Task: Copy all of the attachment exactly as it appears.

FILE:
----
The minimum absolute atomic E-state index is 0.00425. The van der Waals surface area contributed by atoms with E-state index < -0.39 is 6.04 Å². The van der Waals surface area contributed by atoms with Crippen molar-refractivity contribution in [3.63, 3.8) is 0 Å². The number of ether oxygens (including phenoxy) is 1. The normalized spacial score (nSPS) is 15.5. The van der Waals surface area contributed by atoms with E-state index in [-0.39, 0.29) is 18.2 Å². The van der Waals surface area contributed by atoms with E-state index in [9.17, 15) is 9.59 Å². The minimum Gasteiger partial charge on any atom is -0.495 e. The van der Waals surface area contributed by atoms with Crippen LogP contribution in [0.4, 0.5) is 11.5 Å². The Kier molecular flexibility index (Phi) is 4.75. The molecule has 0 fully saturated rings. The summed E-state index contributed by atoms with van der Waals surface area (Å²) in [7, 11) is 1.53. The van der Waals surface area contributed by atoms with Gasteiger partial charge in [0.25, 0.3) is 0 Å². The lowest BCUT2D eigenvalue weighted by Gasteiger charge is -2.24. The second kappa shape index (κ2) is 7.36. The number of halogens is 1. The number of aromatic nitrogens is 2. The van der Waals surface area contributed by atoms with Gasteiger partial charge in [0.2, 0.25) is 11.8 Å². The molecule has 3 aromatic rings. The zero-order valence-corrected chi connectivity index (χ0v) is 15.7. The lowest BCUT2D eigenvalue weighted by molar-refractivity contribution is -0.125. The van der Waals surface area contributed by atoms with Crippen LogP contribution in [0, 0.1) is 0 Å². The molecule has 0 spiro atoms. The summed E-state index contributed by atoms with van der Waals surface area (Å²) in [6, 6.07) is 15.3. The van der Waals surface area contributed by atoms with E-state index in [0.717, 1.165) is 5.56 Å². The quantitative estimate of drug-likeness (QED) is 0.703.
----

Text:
The minimum absolute atomic E-state index is 0.00425. The van der Waals surface area contributed by atoms with E-state index < -0.39 is 6.04 Å². The van der Waals surface area contributed by atoms with Crippen molar-refractivity contribution in [3.63, 3.8) is 0 Å². The number of ether oxygens (including phenoxy) is 1. The normalized spacial score (nSPS) is 15.5. The van der Waals surface area contributed by atoms with E-state index in [-0.39, 0.29) is 18.2 Å². The van der Waals surface area contributed by atoms with E-state index in [9.17, 15) is 9.59 Å². The minimum Gasteiger partial charge on any atom is -0.495 e. The van der Waals surface area contributed by atoms with Crippen LogP contribution in [0.4, 0.5) is 11.5 Å². The Kier molecular flexibility index (Phi) is 4.75. The molecule has 0 fully saturated rings. The summed E-state index contributed by atoms with van der Waals surface area (Å²) in [7, 11) is 1.53. The van der Waals surface area contributed by atoms with Gasteiger partial charge in [0.25, 0.3) is 0 Å². The lowest BCUT2D eigenvalue weighted by Gasteiger charge is -2.24. The second kappa shape index (κ2) is 7.36. The number of halogens is 1. The number of aromatic nitrogens is 2. The van der Waals surface area contributed by atoms with Gasteiger partial charge in [0.2, 0.25) is 11.8 Å². The molecule has 3 aromatic rings. The zero-order valence-corrected chi connectivity index (χ0v) is 15.7. The lowest BCUT2D eigenvalue weighted by molar-refractivity contribution is -0.125. The van der Waals surface area contributed by atoms with Crippen LogP contribution in [0, 0.1) is 0 Å². The molecule has 0 spiro atoms. The summed E-state index contributed by atoms with van der Waals surface area (Å²) in [6, 6.07) is 15.3. The van der Waals surface area contributed by atoms with E-state index in [0.717, 1.165) is 5.56 Å². The quantitative estimate of drug-likeness (QED) is 0.703.